- Snails are only useful for eating algae (if you don't like algae). Apart from that, in my opinion they're often more trouble than they're worth in my opinion. For one thing, algae remove nitrate from the water (nitrate is the end product of the biological aspect of filtration in an aquarium). So by removing the algae you're allowing more nitrate to build up than is necessary, and although not strictly toxic, in high concentrations it can greatly affect water chemistry (perhaps most importantly, oxygen content). Some snails will readily try to nibble on the mucus produced by axolotl skin, and this usually irritates the axolotl in question. There are other reasons too - they can act as parasite vectors (they can carry one stage of a parasite).
- Firstly, don't panic. If you remove the eggs (still attached to whatever they're attached to) and keep them at 10 °C/50 °F you will have four or more weeks to sort out the food for them. It is probably too late to start a Daphnia culture, particularly if you have more than a few eggs (over 200). You could use frozen brineshrimp (newly hatched, not adults), but if you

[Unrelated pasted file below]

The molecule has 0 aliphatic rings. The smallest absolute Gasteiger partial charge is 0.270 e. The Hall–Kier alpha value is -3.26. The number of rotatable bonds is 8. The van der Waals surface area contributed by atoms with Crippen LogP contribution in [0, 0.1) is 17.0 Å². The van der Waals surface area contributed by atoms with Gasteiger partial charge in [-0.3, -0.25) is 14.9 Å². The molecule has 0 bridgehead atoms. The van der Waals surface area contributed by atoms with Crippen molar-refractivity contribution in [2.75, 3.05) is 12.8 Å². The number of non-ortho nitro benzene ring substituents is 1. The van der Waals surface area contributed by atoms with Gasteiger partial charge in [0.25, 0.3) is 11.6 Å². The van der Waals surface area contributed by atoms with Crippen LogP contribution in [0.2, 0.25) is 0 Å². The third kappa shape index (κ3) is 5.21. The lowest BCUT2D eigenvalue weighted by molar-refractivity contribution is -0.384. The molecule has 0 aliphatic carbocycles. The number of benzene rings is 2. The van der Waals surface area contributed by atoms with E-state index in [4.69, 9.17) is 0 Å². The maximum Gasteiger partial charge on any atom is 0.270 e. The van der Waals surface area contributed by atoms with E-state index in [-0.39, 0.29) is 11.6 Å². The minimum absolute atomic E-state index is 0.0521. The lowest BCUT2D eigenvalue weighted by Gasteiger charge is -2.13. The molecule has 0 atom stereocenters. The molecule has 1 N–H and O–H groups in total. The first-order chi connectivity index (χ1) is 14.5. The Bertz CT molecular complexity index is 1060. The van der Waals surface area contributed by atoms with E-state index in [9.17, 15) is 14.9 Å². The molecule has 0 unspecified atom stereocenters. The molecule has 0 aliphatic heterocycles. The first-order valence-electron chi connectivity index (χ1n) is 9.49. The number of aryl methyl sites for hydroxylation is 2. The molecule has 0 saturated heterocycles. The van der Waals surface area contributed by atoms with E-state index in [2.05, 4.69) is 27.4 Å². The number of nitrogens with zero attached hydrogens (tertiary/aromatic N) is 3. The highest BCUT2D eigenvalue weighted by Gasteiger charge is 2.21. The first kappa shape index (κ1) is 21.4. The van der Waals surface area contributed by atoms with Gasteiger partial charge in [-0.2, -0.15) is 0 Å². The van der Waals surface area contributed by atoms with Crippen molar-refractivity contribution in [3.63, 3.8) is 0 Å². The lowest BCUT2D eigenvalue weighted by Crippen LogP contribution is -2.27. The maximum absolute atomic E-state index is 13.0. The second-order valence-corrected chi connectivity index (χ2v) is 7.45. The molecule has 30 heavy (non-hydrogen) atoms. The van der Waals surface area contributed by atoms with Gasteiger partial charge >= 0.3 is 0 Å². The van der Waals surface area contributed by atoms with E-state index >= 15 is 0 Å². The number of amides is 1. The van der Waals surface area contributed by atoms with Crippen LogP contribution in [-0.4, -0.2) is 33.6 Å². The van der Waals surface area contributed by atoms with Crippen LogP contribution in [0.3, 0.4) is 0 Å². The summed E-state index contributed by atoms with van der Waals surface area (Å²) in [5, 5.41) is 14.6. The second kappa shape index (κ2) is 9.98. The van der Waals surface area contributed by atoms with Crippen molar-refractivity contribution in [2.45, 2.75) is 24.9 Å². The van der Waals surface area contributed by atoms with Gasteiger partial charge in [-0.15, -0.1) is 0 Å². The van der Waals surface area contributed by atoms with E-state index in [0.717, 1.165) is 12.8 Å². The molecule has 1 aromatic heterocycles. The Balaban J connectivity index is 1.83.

can, hatch your own brine shrimp from eggs. Axolotls are only tricky to feed for the first 2 weeks of their life (that's 2 weeks if kept between 20 ° and 24 °C / 68-75 °F and fed twice daily as much as they will eat in 15 mins). After the 2 weeks they can take larger food like frozen bloodworms (the food I use). I've never used them so early, but if you pulverised frozen bloodworm, they may be small enough for the axolotls to eat in the first few days after hatching, but you'd want to really cut them up (you'll see what I mean). I think possibly a more viable alternative would be cut up blackworm, though I haven't tried this either.
I can tell you though that, in my experience, the first two weeks are the most important in terms of growth and nutrition for an axolotl. A good start is important if you want good specimens. That's why live food is best for this initial period. So do try to use newly hatched brine shrimp, preferably live. All frozen foods lose a lot of nutritional value after dying, and that's why live is always best. However, daphnia seem to lose this value faster and to a greater extent than worms for example, so go for the live option when you can, or use frozen newly-hatched brine shrimp if you can. You could also try mashed earthworm. Look at the Rearing Page.
- Have a look at the Rearing Page. You don't start feeding the axolotls until a few hours after they hatch. You can get an idea of how long it takes for them to hatch from my Rearing Page. You are right that aeration helps because this aids gaseous exchange and moves waste products away from the eggs. The usual time is 12 to 18 days to hatch.
When hatching brine shrimp eggs, make sure you leave the egg shells behind because these are almost impossible for axolotl larvae to digest. The brine shrimp larvae will die in freshwater after a few hours because they are salt water animals, so be careful not to feed too many at one time, otherwise the water will foul very quickly.